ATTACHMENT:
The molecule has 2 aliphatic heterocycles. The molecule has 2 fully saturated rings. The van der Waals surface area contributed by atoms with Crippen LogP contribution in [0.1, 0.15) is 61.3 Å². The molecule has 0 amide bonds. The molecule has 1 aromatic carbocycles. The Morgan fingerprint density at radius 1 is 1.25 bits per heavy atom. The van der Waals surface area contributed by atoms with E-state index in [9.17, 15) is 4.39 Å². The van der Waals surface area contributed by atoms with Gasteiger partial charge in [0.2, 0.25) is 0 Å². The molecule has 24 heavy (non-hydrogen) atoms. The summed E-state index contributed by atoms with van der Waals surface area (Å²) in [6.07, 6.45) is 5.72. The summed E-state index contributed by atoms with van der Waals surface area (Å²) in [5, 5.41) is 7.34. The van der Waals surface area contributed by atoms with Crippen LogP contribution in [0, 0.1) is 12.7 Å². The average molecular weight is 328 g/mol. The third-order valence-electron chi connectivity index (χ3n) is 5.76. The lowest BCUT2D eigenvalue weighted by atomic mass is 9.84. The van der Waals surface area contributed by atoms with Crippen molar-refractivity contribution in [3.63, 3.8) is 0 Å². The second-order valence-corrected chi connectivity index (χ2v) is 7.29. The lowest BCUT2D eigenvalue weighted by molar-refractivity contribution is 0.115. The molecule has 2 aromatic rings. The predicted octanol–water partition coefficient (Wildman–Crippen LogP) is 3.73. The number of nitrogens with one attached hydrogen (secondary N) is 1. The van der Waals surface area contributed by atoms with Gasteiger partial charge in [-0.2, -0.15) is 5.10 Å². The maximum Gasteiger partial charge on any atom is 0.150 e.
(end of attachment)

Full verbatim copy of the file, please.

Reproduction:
The molecule has 2 aliphatic heterocycles. The molecule has 2 fully saturated rings. The van der Waals surface area contributed by atoms with Crippen LogP contribution in [0.1, 0.15) is 61.3 Å². The molecule has 0 amide bonds. The molecule has 1 aromatic carbocycles. The Morgan fingerprint density at radius 1 is 1.25 bits per heavy atom. The van der Waals surface area contributed by atoms with E-state index in [9.17, 15) is 4.39 Å². The van der Waals surface area contributed by atoms with Gasteiger partial charge in [0.2, 0.25) is 0 Å². The molecule has 24 heavy (non-hydrogen) atoms. The summed E-state index contributed by atoms with van der Waals surface area (Å²) in [6.07, 6.45) is 5.72. The summed E-state index contributed by atoms with van der Waals surface area (Å²) in [5, 5.41) is 7.34. The van der Waals surface area contributed by atoms with Crippen LogP contribution in [0, 0.1) is 12.7 Å². The average molecular weight is 328 g/mol. The third-order valence-electron chi connectivity index (χ3n) is 5.76. The lowest BCUT2D eigenvalue weighted by atomic mass is 9.84. The van der Waals surface area contributed by atoms with Crippen molar-refractivity contribution in [3.63, 3.8) is 0 Å². The second-order valence-corrected chi connectivity index (χ2v) is 7.29. The lowest BCUT2D eigenvalue weighted by molar-refractivity contribution is 0.115. The molecule has 2 aromatic rings. The predicted octanol–water partition coefficient (Wildman–Crippen LogP) is 3.73. The number of nitrogens with one attached hydrogen (secondary N) is 1. The van der Waals surface area contributed by atoms with Gasteiger partial charge in [-0.2, -0.15) is 5.10 Å². The maximum Gasteiger partial charge on any atom is 0.150 e.